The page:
We're Black and Blue All Over:
Late Wednesday night, I passed along the NFL's explanation for why Chicago Bears linebacker Jon Bostic was fined $21,000 for what seemed to be a standard hard hit last week on San Diego Chargers receiver Mike Willie. In short, NFL vice president of officiating Dean Blandino said that Bostic used the crown of his helmet to deliver a forcible blow to Willie and defined Willie as a "defenseless receiver."
Some of you objected to that final characterization. When you watch the play, Willie had begun the process of catching the ball and was already running when he collided with Bostic. Just so we're all on the same page, here is part of the NFL's definition of a "defenseless receiver," one that is wider than you probably realized.
A player is considered to be in a "defenseless posture" when, among other things, he is "attempting to catch a pass" according to the NFL rule book, or he has "completed a catch and has not had time to protect himself or has not clearly become the runner." The receiver is not considered defenseless if he "is capable of avoiding or warding off the impending contact of an opponent."
I guess you could squeeze Willie into that wide definition, but I think we all know there have been plenty of similar occasions when the NFL has looked the other way.
Continuing around the NFC North:
Rick Morrissey of the Chicago Sun-Times on the hit: "But if you’re going to stop hits like Bostic's, you're stopping football. It was a hard hit, but it looked as clean as a second-grader's rap sheet. It looked like a football play."
Bears returner Devin Hester on the Hall of Fame, via Mike Mulligan of the Chicago Tribune: "I have one foot in right now. If I take three or four back this year, it should be considered 80 percent chance of making it. But I am not really worried about it right now. I am really focused on this season. After this season, when all the stats add up, hopefully it won't be a question."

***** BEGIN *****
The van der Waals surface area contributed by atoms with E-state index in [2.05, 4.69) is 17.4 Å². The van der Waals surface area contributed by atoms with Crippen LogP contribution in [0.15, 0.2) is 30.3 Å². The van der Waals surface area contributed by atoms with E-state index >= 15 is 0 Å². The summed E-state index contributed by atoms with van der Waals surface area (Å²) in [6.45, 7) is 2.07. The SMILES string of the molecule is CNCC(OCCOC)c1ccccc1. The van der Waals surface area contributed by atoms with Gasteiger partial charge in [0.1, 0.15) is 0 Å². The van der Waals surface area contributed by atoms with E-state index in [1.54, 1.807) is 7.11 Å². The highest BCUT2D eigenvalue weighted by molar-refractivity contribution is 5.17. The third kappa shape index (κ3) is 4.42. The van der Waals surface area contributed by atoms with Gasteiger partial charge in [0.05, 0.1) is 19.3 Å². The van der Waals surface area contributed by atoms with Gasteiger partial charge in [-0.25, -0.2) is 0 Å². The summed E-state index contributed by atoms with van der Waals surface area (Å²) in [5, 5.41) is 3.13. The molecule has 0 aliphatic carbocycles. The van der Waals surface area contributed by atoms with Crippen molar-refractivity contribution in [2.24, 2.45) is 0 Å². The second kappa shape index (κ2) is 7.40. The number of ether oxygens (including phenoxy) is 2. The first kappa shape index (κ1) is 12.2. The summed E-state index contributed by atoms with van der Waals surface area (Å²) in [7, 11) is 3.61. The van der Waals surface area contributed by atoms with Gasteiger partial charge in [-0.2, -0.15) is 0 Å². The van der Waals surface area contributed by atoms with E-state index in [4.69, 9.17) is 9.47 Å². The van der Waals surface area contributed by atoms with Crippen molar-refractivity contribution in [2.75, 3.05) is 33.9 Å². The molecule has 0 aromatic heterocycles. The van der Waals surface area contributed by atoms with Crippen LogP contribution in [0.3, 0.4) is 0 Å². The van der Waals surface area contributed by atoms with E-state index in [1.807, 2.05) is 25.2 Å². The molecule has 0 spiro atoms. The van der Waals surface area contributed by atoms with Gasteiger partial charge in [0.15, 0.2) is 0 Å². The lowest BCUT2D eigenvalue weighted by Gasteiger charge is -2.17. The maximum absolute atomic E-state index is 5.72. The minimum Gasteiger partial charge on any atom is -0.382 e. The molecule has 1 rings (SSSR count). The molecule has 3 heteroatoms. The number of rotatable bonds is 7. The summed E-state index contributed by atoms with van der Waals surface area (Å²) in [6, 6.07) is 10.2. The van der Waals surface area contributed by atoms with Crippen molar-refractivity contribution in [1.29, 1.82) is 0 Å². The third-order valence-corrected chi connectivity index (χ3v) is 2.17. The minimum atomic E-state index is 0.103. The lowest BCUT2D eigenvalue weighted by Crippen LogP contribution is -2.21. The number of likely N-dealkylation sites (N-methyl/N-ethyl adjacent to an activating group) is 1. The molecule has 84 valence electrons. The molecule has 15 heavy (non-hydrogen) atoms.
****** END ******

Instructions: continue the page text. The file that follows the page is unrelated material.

Bears running back Matt Forte has endorsed the team's pair of rookie offensive linemen. More from Michael C. Wright of ESPNChicago.com.
Justin Rogers of Mlive.com has five Detroit Lions players to watch in Thursday night's preseason game against the New England Patriots, including quarterback Matthew Stafford.
There is a competition at nickelback for the Lions, notes Josh Katzenstein of the Detroit News.
Lions cornerback Chris Greenwood is looking forward to his NFL game debut, writes Carlos Monarrez of the Detroit Free Press.
Casey Hayward will have to work hard to get back his nickelback job for the Green Bay Packers, according to Tom Silverstein of the Milwaukee Journal Sentinel.
Part of the logjam in the Packers' secondary is due to the emergence of rookie Micah Hyde, writes Jason Wilde of ESPNMilwaukee.com.
Packers coaches marvel at the ability of defensive end Johnny Jolly to bat down passes, writes Weston Hodkiewicz of the Green Bay Press-Gazette.
Uh-oh: Packers place-kicker Mason Crosby's woes have returned. More from Rob Demovsky of ESPN.com.
Former Minnesota Vikings center Mick Tingelhoff failed to make the cut for the Pro Football Hall of Fame's seniors committee's nominations, writes Mark Craig of the Star Tribune.
The Vikings' secondary has more questions than answers, writes Sean Jensen of the St. Paul Pioneer Press.
Chris Cook has plenty of reasons to establish himself as the Vikings' No. 1 cornerback this season, writes Judd Zulgad of 1500ESPN.com.
Things might be lining up for Vikings cornerback Bobby Felder, writes Ben Goessling of ESPN.com.